After 16 years of planting seeds and watering young soil in the Greater New York City area’s Northern New Jersey public schools, Navigator Ernie Scalabrin and his wife Judy still marvel at all God is doing. Along with a faithful team of volunteers, they now run Bible clubs in eight public schools—soon to be 10.
“Over the years we have seen scores of young people come to Christ,” Ernie says. “Last school year alone, 71 students trusted Christ as Savior. We’ve even seen school staff come to Christ and grow as disciples. As we train volunteers from local churches to lead the clubs, they become disciplemakers. This is a community approach. It’s churches, it’s workplaces. And it’s thrilling.”
Ernie says this ministry reaches young people at a critical time.
“According to Barna Research, worldview is developed by age 13,” Ernie says. “This ministry is absolutely critical to the advancement of the gospel. We have an incredible opportunity to share Christ with kids at the time in their lives when they are most likely to respond to Him.”
The kids—and the parents—are responding.
A mom of three Bible club regulars, Haydee Lopez says the club gave her kids a spiritual home.
“My children have been attending their school for about seven years,” Haydee says. “As a parent wanting the best for her children and knowing that the greatest asset I could ever give them is knowing about God, I was stoked to hear of the club. My kids have both become disciples and are helping spread the gospel to the younger children. It has truly been a blessing.”
It’s tough being a kid—and being a kid of faith can be especially alienating. Bible club builds bridges between students desperate for connection.
“I have seen children of different ages, who normally would more than likely never speak to each other, come together and worship, pray, and laugh together,” Haydee says. “This club reminds them of their most important identity. They are sons and daughters of the highest King, and they are not alone in those hallways. They have brothers and sisters to pray with them in times of need.”
Marie Dinaro’s daughters have been involved in their school Bible club since last April. She sees their involvement as life enhancement.
“I hope they will stay with it throughout their high school years and college, and let it guide them through their life,” Marie says. “[Faith has] helped guide me—a reminder to turn to God no matter what. That’s what I hope and pray they’d take out of this—that even if they can’t physically see God, He’s there, guiding them.”
Imparting Truth to Kids & Adults
Bible clubs also provide an incredible opportunity to reach and disciple adults. Ernie and his wife have discipled teachers, custodial staff, and parents too.
Recently retired high school custodian Gary Pangione is one of those adults deeply impacted by Bible club and Ernie’s example. Gary even asked Ernie to officiate when he remarried his ex-wife Carol last year on St. Patrick’s Day.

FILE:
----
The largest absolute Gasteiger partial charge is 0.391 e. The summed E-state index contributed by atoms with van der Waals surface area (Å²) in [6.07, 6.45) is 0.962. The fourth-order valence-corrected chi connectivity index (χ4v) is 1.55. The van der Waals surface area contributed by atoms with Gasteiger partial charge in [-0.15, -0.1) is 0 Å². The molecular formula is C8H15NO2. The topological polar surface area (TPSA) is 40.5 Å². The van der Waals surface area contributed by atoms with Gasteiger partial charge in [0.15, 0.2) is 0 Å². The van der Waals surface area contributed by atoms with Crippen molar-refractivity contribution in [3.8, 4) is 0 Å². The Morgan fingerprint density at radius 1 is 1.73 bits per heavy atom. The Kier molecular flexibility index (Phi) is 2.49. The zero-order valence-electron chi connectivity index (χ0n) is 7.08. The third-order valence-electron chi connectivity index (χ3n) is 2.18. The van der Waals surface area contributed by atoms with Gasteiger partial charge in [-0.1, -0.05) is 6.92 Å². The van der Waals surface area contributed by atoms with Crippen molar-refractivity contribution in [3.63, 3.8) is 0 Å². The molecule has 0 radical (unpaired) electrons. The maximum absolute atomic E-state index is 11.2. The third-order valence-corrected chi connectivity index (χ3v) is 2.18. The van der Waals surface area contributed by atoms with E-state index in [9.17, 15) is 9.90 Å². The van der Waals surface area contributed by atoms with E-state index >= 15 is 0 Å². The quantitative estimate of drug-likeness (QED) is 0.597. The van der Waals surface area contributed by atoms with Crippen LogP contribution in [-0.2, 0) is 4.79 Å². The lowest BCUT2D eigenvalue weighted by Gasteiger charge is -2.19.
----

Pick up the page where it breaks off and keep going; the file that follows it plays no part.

“We kinda hit it off,” Gary says. “I never sat in the club meetings because I was at work, so after Ernie got packed up, he’d stop by and we’d have conversations. He got me looking at things differently. It was a nice thing getting together with him. I would read and we would chat about things. I’d be cleaning classrooms and I’d listen to him teach. When I was younger, I was dragged to church … it kinda wiped me out for a while. He brought me back in to reading the Bible again.”
Since global pandemic closed schools and changed the way we all do business and ministry, Ernie hasn’t skipped a beat, hosting weekly Zoom call meetings with the children. On a recent call, one of Ernie’s clubs discussed how their devotions had been going the previous week, shared what God had spoken to them, did a devotional together, watched a video about Joseph and his brothers, read Scripture, and spent time in prayer. Kids mused about what heaven is like, wondering if there would be video games, clothes, or sickness. Ernie pointed them to Scripture, smiling at their innocence, clearly enjoying their questions.
“We are blazing a new path, and learning as we go,” Ernie says. “It’s certainly a new adventure with God. One exciting development is that with this technology, friends of our students from different schools can also join us. Zoom has no geographical limits. Parents have a clearer window into the clubs, as they are home while the meetings are going on. We also look forward to meeting with students via Zoom in the summer—something we’ve never done before. This crisis has just made virtual meetings a real part of their lives.”
Whether schools reopen in the fall or virtual learning continues for a season, Ernie has God-sized dreams for the future.
“My dream is to see a Navigators Bible study in every school in America,” Ernie says. “Schools are the heart of every community. Everyone is connected in some way. By impacting public schools, we’re imparting truth to families and communities—involving churches, impacting workplaces and neighborhoods, and even sending off our discipled students to college ministries.”
Ernie welcomes others to join him in the hallways of this exciting ministry—physical or virtual.
“I have developed a curriculum for leading a club and training volunteers,” Ernie says. “I want to help others troubleshoot any issues that come up. We’d love to see more people get involved.”
Pray for students across the nation who are walking through an unprecedented and stressful time at such a young age, separated from their friends and needing encouragement.
Pray that disciplemakers like Ernie and Judy will find ways to reach young people even in this new reality, and that God would speak truth and peace to them.